For Adam Shoalts, the age of exploration is today.
The 28-year-old Pelham native is making a career out of travelling through uncharted and unnamed rivers, forests, deserts, jungles and mountains.
Even with satellite scanning, Shoalts said the world is full of places that remain unexplored.
“I am trying to demonstrate the age of exploration is not over. There are parts of the world we do not know as well as we should,” he said
“It is still possible to be an explorer in the 21st century.”
Shoalts for 22 days in August with championship lacrosse player Travis Hill of Fort Erie, canoed down a nameless river on Victoria Island in Nunavut, more than 500 kilometres above the Arctic Circle.
“We spent more time on foot dragging the canoe than canoeing,” he said.
“We portaged about 100 kilometres in all,” said Shoalts about the shallow and often ice-covered river.
No known expedition had ever canoed the river.
It was summer in the land of the midnight sun, but it was cold and windy with occasional snow. They picked up shed musk-ox hair to stuff in their clothes to keep themselves warm during the 22-day trip.
They navigated by the sun and landmarks because compasses would not work so close to the magnetic pole.
The pair carried an Explorers Club flag during the journey. The 110-year-old New York City based international club promotes the advancement of field research. Its flag has flown on the moon, Mt. Everest, the North and South Poles and deepest oceans.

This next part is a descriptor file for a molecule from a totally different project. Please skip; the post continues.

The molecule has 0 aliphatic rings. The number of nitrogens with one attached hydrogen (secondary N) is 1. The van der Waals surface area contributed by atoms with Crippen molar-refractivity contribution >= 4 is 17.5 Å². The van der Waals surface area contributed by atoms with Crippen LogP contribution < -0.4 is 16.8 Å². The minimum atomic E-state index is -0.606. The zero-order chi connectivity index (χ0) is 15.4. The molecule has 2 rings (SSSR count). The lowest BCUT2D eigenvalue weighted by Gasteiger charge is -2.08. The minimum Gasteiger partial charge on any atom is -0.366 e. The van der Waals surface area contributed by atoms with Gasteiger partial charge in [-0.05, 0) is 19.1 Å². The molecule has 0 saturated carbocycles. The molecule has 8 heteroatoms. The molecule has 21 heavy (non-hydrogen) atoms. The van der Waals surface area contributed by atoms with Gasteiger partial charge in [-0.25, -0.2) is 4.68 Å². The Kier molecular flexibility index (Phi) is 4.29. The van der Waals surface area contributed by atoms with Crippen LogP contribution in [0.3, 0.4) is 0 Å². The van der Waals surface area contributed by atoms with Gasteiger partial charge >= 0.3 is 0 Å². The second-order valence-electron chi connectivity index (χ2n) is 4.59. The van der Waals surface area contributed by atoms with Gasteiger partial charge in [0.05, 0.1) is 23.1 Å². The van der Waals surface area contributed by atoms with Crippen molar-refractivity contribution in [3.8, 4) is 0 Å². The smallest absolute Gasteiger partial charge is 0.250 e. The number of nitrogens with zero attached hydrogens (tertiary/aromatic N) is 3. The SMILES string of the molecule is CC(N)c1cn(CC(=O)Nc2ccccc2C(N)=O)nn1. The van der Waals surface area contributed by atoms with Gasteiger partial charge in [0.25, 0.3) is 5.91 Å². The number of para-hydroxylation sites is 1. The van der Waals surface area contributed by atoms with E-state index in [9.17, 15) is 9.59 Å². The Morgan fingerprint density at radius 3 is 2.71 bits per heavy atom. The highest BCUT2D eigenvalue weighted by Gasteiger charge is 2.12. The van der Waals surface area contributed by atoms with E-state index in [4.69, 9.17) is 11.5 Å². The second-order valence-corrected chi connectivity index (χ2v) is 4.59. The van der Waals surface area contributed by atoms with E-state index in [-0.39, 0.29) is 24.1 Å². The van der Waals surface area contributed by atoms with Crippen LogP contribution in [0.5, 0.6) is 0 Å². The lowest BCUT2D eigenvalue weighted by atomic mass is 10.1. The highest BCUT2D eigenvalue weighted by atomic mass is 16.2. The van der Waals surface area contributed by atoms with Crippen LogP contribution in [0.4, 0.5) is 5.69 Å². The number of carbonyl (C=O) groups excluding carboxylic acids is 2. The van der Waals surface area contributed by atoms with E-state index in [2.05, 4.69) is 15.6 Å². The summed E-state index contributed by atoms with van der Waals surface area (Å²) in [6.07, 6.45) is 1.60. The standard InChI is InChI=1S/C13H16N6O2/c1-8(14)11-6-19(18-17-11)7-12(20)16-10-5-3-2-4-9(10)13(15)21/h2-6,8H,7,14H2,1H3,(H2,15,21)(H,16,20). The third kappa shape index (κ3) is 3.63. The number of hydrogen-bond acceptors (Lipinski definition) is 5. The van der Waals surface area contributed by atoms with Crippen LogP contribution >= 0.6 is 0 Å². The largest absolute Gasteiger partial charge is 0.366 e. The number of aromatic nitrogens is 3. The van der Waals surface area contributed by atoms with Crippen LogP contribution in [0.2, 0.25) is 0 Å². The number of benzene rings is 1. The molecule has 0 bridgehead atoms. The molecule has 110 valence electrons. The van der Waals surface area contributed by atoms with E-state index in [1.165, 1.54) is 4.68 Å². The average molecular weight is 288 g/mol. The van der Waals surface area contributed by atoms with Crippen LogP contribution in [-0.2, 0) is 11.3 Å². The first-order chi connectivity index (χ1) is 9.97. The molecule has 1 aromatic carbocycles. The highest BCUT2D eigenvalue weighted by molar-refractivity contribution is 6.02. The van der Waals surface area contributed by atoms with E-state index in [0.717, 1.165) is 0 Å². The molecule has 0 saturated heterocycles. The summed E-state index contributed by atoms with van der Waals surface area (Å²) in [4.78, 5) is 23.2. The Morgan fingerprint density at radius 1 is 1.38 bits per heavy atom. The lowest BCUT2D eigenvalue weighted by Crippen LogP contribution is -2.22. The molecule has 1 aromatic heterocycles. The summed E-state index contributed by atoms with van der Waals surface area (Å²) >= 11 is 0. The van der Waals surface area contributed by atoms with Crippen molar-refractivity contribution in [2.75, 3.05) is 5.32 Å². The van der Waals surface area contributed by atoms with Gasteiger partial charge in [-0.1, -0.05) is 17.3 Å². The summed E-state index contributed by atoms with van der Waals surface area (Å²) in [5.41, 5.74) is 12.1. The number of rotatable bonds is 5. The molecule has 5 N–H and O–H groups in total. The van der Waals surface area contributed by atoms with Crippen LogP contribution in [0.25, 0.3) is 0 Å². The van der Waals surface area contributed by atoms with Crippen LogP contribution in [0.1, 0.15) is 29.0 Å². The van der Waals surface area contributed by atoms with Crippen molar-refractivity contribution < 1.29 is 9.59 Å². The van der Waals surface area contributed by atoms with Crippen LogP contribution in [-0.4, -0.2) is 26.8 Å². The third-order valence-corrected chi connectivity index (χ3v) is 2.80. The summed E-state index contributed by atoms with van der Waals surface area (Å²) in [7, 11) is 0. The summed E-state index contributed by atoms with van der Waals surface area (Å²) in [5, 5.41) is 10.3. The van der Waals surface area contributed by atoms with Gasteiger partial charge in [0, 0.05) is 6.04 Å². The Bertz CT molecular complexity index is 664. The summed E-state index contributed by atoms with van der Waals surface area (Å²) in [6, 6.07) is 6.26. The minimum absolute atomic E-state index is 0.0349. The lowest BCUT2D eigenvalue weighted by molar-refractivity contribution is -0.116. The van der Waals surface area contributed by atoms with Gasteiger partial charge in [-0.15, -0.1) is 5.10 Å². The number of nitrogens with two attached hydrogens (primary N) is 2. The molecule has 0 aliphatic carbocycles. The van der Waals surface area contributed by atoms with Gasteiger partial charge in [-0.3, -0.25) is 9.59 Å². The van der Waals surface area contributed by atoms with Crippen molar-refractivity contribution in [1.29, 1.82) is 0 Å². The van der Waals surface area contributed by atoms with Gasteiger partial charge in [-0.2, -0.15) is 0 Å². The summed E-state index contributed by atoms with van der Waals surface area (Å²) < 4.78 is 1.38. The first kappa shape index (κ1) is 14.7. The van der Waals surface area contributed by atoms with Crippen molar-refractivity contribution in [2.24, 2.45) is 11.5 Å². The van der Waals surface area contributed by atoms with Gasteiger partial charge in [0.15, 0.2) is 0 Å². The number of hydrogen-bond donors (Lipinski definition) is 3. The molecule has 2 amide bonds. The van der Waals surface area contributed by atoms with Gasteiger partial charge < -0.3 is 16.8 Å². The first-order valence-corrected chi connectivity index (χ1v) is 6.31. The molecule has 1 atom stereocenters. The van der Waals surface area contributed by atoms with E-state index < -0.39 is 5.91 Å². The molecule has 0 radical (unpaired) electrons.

Shoalts and Hill photographed wildlife such as musk-oxen and caribou as well as found early 20th century archaeological sites where the nameless river met the Arctic Ocean.
“The musk-oxen hadn’t seen people before so you could get close, but not too close,” Shoalts said. He brought back parts of skeletons picked up along the way.
“I’d like to go back and do more. We were there during the excitement over finding Franklin’s ship,” said Shoalts about the lost 19th century Arctic explorer Sir John Franklin.
After a couple of weeks back in Niagara, he headed west to join a British Columbia expedition.
Shoalts, who grew up canoeing Coyle Creek in south Pelham, said exploring has become a full-time occupation.
When he isn’t on an expedition – June in Central America, August in the Arctic, September in British Columbia – he is writing reports, looking for sponsors, speaking at libraries, schools or clubs, and planning the next trip.
Shoalts said he is writing a book about his recent adventures with his Arctic trip as the finale.
Like an athlete in his 20s and 30s, he is in the prime of his career.
“I will always be an explorer but now is the time physically for the hard work.”
It includes hiking, paddling, climbing and enduring cold, wetness, heat, insects, and the other risks that come with looking into the unknown.
“I try to measure myself against my explorer heroes like Alexander Mackenzie, Samuel Hearn, David Thompson and Grey Owl.”
A fellow with the Royal Canadian Geographical Society, he said Canadians have a responsibility to the world to explore and to preserve the world’s largest wilderness area.
When he speaks to students, Shoalts said, he emphasizes that anyone can be an explorer, even in their backyard.
“You can learn about trees, plants, insects and birds by getting away the computer and going outside,” he said.
“I still get excited when I see deer cross the road or watch squirrels.”